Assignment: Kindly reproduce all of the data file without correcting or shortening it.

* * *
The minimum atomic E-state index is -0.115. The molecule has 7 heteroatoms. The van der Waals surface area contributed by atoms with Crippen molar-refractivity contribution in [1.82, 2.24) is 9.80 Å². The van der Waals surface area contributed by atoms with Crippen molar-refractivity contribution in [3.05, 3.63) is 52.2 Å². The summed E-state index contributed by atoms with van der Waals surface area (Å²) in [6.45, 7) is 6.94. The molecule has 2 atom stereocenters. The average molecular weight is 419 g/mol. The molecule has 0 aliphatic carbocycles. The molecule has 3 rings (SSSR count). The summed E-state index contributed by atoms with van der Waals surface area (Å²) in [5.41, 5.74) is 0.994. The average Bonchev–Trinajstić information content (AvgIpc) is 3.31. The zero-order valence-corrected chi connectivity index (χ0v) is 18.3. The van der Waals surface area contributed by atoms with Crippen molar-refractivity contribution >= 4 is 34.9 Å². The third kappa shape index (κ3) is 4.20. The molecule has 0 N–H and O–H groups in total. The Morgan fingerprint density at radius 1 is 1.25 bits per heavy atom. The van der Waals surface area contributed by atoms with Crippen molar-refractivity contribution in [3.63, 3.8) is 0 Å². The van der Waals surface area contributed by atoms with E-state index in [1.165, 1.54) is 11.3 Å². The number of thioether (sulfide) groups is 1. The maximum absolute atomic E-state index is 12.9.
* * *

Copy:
The minimum atomic E-state index is -0.115. The molecule has 7 heteroatoms. The van der Waals surface area contributed by atoms with Crippen molar-refractivity contribution in [1.82, 2.24) is 9.80 Å². The van der Waals surface area contributed by atoms with Crippen molar-refractivity contribution in [3.05, 3.63) is 52.2 Å². The summed E-state index contributed by atoms with van der Waals surface area (Å²) in [6.45, 7) is 6.94. The molecule has 2 atom stereocenters. The average molecular weight is 419 g/mol. The molecule has 0 aliphatic carbocycles. The molecule has 3 rings (SSSR count). The summed E-state index contributed by atoms with van der Waals surface area (Å²) in [5.41, 5.74) is 0.994. The average Bonchev–Trinajstić information content (AvgIpc) is 3.31. The zero-order valence-corrected chi connectivity index (χ0v) is 18.3. The van der Waals surface area contributed by atoms with Crippen molar-refractivity contribution >= 4 is 34.9 Å². The third kappa shape index (κ3) is 4.20. The molecule has 0 N–H and O–H groups in total. The Morgan fingerprint density at radius 1 is 1.25 bits per heavy atom. The van der Waals surface area contributed by atoms with Crippen molar-refractivity contribution in [3.63, 3.8) is 0 Å². The van der Waals surface area contributed by atoms with E-state index in [1.165, 1.54) is 11.3 Å². The number of thioether (sulfide) groups is 1. The maximum absolute atomic E-state index is 12.9.